Others keeping Coffindaffer
By Noll Luter Floyd
Clarion-Ledger Staff Writer
The late Bernard Coffindaffer of Craigsville, W.V., left a legacy of crosses when he died in 1993. He led a one-man crusade that erected 1,864 sets of three crosses in at least 27 states, the District of Columbia, Zambia and the Philippines. "I think there are even more," said Sara Abraham of Vicksburg, who is helping revive the ministry Coffindaffer began in 1984 and devoted the last nine years of his life to. "The difficulty is all the records were written in handwriting on yellow legal pads. The handwriting is not always clear, and some of it has faded."
A businessman who became a self-proclaimed Methodist minister, Coffindaffer was the subject of a PBS documentary and a segment on CBS Sunday Moming. "At one point, he had five different crews working, and each crew had three men," said Sharon Clendenin of Craigsville, W.V., who was Coffindaffer's secretary from 1986 until his death. Coffmdaffer, who made a fortune in the coal-washing business, paid for the crosses. Property owners gave permission for the crosses to be planted on their land.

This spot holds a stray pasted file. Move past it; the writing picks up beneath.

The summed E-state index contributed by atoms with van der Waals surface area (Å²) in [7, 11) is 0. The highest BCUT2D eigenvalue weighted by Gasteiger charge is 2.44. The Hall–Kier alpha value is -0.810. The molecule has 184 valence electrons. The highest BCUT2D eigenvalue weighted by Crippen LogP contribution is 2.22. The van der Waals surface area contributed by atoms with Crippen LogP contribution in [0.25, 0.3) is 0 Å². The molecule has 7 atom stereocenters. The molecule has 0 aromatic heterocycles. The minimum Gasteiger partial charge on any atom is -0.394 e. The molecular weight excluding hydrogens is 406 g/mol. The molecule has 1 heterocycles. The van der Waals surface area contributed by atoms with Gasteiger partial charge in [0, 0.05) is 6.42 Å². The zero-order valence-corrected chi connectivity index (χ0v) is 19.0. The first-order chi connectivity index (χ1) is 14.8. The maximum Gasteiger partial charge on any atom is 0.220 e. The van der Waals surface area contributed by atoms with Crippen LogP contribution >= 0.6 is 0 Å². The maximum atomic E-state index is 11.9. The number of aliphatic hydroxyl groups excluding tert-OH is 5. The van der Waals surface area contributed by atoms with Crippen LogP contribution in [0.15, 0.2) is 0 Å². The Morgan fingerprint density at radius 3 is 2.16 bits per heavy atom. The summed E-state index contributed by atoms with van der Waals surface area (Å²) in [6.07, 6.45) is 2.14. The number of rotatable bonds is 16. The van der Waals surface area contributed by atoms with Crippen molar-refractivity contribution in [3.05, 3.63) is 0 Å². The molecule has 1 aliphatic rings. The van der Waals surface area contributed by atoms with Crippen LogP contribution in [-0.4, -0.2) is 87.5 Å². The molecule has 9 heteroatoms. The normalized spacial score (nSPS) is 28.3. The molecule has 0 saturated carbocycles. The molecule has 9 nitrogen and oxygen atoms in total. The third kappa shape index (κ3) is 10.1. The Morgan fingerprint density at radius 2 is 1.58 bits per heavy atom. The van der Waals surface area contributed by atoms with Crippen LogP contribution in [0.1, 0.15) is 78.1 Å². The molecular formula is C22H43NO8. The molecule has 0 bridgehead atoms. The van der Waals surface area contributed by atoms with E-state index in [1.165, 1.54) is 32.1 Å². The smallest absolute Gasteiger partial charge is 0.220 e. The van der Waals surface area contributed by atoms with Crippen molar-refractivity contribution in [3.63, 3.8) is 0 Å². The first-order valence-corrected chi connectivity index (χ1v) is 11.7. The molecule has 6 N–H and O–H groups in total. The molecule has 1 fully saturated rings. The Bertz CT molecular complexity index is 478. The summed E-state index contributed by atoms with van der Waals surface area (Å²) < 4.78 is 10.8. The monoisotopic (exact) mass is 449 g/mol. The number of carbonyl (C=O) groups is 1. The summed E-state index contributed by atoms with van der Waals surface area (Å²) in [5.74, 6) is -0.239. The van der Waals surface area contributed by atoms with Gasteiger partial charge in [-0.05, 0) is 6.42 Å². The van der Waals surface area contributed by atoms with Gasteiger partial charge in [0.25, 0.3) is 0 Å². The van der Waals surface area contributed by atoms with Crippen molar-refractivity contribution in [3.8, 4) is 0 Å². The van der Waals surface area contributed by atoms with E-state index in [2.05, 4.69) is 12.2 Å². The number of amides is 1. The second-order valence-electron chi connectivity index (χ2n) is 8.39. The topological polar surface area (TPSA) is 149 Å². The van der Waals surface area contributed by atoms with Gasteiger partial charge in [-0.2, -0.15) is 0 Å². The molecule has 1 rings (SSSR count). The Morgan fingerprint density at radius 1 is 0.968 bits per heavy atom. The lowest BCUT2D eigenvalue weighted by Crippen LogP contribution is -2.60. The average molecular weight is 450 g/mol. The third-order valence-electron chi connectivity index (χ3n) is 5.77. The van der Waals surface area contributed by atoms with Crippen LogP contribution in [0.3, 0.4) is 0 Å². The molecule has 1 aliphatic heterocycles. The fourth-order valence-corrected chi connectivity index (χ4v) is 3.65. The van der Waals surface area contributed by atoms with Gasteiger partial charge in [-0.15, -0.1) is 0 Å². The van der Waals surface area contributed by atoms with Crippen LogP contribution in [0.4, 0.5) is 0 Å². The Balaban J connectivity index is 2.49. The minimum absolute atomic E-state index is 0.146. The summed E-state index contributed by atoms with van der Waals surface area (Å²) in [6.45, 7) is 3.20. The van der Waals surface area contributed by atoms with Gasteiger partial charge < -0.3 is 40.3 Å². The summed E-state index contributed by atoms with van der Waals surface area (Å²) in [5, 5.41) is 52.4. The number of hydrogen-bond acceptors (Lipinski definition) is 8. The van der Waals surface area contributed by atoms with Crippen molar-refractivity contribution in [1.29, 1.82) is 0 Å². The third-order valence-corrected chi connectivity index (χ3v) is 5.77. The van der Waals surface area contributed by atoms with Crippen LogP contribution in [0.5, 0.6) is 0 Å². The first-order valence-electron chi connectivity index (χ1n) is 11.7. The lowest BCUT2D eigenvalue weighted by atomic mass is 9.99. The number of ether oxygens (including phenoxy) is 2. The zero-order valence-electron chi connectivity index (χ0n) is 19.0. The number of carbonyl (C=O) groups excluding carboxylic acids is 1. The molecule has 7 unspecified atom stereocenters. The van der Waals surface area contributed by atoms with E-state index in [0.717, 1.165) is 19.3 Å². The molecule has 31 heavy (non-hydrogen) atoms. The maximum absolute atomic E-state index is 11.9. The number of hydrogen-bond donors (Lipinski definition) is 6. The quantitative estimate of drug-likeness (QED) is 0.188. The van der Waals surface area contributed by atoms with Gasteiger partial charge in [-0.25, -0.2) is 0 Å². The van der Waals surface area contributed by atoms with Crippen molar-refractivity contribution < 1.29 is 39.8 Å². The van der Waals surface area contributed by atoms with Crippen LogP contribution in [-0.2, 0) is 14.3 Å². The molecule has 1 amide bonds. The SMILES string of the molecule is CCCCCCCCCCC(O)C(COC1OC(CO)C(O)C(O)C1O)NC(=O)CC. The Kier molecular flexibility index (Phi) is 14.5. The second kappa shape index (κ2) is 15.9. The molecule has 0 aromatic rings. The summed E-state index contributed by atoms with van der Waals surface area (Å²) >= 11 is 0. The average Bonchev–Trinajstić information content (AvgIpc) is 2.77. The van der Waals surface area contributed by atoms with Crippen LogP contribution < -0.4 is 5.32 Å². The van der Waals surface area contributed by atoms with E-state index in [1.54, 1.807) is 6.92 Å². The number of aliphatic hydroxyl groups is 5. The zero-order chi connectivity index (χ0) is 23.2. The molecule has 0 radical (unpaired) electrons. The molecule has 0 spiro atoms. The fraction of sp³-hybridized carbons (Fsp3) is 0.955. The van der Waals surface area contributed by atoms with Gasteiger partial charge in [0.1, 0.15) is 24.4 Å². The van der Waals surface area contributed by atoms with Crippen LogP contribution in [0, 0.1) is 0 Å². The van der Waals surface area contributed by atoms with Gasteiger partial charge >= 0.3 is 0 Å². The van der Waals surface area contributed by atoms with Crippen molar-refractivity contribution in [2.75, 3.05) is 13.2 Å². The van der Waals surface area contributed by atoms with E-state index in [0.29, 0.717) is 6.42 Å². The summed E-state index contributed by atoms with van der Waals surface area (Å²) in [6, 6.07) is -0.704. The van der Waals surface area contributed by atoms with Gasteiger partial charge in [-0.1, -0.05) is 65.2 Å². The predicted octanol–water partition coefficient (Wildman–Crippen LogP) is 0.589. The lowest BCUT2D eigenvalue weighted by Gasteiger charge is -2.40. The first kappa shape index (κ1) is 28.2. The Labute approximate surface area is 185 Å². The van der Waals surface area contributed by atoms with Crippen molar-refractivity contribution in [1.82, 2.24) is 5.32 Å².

The existing crosses are made of California Douglas fir. The center cross stands 25 feet tall, and the other two are 20 feet tall. The center cross is painted gold, the color of royalty, . the other two, blue, to represent the earth. Each set cost about $850-$900 when erected, and each was blessed after it was built dung a consecration service, Abraham said.
Coffindaffer would be pleased to know his ministry is still alive, said Clendenin, who still receives an occasional piece of mail concerning Coffindaffer. "He wanted it to continue," she said.